I have more than adapted to city life by now. I love it that in the summer you can still find people hanging out somewhere in Cambridge at 3:00 am. There is so much more for me here than the sleepy existence of rural life. Yet after 15 years of living in here Cambridge I'm still trying to figure out who I am and what I want to do with my life.
There have been many incarnations for me.
Street musician, talk show host, newspaper columnist of all things! Mostly inane attempts of creating something from nothing. Not all has been for naught, but none of these creative ventures have ever made me any money.
I've had to work one shit job after another just to get by, and wonder when and if the day will ever come where I somehow manage to pull all that together.
"The revolution is here!” That is the familiar and often used tag line for those listening to the new "Howard Stern Show" radio program offered to subscribers of Sirius satellite radio.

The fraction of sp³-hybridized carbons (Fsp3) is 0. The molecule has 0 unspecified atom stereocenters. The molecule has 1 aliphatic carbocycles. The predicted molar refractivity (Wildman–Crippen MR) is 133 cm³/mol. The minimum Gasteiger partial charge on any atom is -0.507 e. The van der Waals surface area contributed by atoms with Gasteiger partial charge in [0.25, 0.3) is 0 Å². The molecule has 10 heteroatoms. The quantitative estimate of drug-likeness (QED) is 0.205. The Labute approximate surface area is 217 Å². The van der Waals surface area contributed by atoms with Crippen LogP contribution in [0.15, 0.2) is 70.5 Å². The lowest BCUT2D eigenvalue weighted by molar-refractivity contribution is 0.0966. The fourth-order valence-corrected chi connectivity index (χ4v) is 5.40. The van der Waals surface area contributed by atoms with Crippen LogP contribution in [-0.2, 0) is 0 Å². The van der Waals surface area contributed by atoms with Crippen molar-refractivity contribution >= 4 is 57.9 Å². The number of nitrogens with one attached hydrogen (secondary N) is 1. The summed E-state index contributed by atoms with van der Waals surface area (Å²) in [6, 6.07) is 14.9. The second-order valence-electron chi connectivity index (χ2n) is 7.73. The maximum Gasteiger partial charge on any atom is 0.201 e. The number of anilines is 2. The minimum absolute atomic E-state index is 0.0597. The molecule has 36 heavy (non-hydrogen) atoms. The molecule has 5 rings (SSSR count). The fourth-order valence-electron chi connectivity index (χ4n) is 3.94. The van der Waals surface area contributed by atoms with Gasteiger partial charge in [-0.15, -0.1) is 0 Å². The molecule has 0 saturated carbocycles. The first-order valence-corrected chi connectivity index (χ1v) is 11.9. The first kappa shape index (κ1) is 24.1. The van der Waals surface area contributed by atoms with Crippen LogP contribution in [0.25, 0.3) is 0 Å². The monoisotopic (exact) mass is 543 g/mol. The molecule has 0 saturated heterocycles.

I've been a big Howard Stern for the last 15 years ever since hearing him on WBCN for the first time back in 1992.
From the start I was awed by his brashness, his honesty, and his fearlessness to speak his mind at a time when the trend of soft fascism in the form of political correctness seemed to plague free thinkers every where.
After moving to Cambridge in 1991, I felt I was constantly being corrected and admonished by the pseudo intellectually elite. Words like "girl" needed to be substituted in certain circles by "pre-woman" "Black" wasn't OK, it had to "African American. And forget "American Indian" which is actually part of my genetic make up, I needed to start saying "Native American." I could barely open my mouth lest I be publicly shamed.
Racist, sexist, homophobic. All were labels being handed out in Cambridge in the early 90's as liberally as the Star of David in Germany circa 1933.
I got fired today which totally sucks. I'm already behind on my rent, but what can one do in my position? You have to keep your head up and hope something better will come along.
More than just my financial predicament, my feelings are hurt. I
don't think my being fired was very fair. My therapist told me that